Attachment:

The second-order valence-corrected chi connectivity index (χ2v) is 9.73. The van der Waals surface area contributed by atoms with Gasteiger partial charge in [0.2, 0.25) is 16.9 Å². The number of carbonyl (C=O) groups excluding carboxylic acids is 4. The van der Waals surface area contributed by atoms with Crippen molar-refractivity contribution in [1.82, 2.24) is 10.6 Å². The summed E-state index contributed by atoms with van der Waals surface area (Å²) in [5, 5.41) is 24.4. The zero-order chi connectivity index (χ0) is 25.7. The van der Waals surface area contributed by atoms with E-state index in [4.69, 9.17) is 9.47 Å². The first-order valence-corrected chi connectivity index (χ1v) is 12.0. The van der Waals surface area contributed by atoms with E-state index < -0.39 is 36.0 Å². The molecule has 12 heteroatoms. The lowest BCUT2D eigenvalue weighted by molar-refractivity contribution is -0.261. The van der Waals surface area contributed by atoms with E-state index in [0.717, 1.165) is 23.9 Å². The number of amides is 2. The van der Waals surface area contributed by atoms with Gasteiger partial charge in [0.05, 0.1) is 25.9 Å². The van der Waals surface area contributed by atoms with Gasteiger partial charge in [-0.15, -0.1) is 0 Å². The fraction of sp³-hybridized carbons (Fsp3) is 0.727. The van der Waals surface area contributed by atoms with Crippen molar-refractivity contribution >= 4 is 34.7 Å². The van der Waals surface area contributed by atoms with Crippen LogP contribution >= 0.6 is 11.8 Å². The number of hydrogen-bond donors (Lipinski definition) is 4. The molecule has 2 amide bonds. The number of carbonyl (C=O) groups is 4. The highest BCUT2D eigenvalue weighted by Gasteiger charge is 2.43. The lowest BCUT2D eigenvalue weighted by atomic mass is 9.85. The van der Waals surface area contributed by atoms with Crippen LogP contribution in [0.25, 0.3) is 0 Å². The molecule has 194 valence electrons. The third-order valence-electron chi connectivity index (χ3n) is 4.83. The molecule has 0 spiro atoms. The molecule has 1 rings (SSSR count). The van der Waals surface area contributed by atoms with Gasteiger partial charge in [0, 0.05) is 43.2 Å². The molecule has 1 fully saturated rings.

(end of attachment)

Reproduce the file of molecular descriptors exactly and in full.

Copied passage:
The second-order valence-corrected chi connectivity index (χ2v) is 9.73. The van der Waals surface area contributed by atoms with Gasteiger partial charge in [0.2, 0.25) is 16.9 Å². The number of carbonyl (C=O) groups excluding carboxylic acids is 4. The van der Waals surface area contributed by atoms with Crippen molar-refractivity contribution in [1.82, 2.24) is 10.6 Å². The summed E-state index contributed by atoms with van der Waals surface area (Å²) in [5, 5.41) is 24.4. The zero-order chi connectivity index (χ0) is 25.7. The van der Waals surface area contributed by atoms with E-state index in [4.69, 9.17) is 9.47 Å². The first-order valence-corrected chi connectivity index (χ1v) is 12.0. The van der Waals surface area contributed by atoms with E-state index < -0.39 is 36.0 Å². The molecule has 12 heteroatoms. The lowest BCUT2D eigenvalue weighted by molar-refractivity contribution is -0.261. The van der Waals surface area contributed by atoms with E-state index in [0.717, 1.165) is 23.9 Å². The number of amides is 2. The van der Waals surface area contributed by atoms with Gasteiger partial charge in [0.05, 0.1) is 25.9 Å². The van der Waals surface area contributed by atoms with Gasteiger partial charge in [-0.15, -0.1) is 0 Å². The fraction of sp³-hybridized carbons (Fsp3) is 0.727. The van der Waals surface area contributed by atoms with Crippen molar-refractivity contribution >= 4 is 34.7 Å². The van der Waals surface area contributed by atoms with Crippen LogP contribution >= 0.6 is 11.8 Å². The number of hydrogen-bond donors (Lipinski definition) is 4. The molecule has 2 amide bonds. The number of carbonyl (C=O) groups is 4. The highest BCUT2D eigenvalue weighted by Gasteiger charge is 2.43. The lowest BCUT2D eigenvalue weighted by atomic mass is 9.85. The van der Waals surface area contributed by atoms with Crippen LogP contribution in [0.25, 0.3) is 0 Å². The molecule has 194 valence electrons. The third-order valence-electron chi connectivity index (χ3n) is 4.83. The molecule has 0 spiro atoms. The molecule has 1 rings (SSSR count). The van der Waals surface area contributed by atoms with Gasteiger partial charge in [0, 0.05) is 43.2 Å². The molecule has 1 fully saturated rings.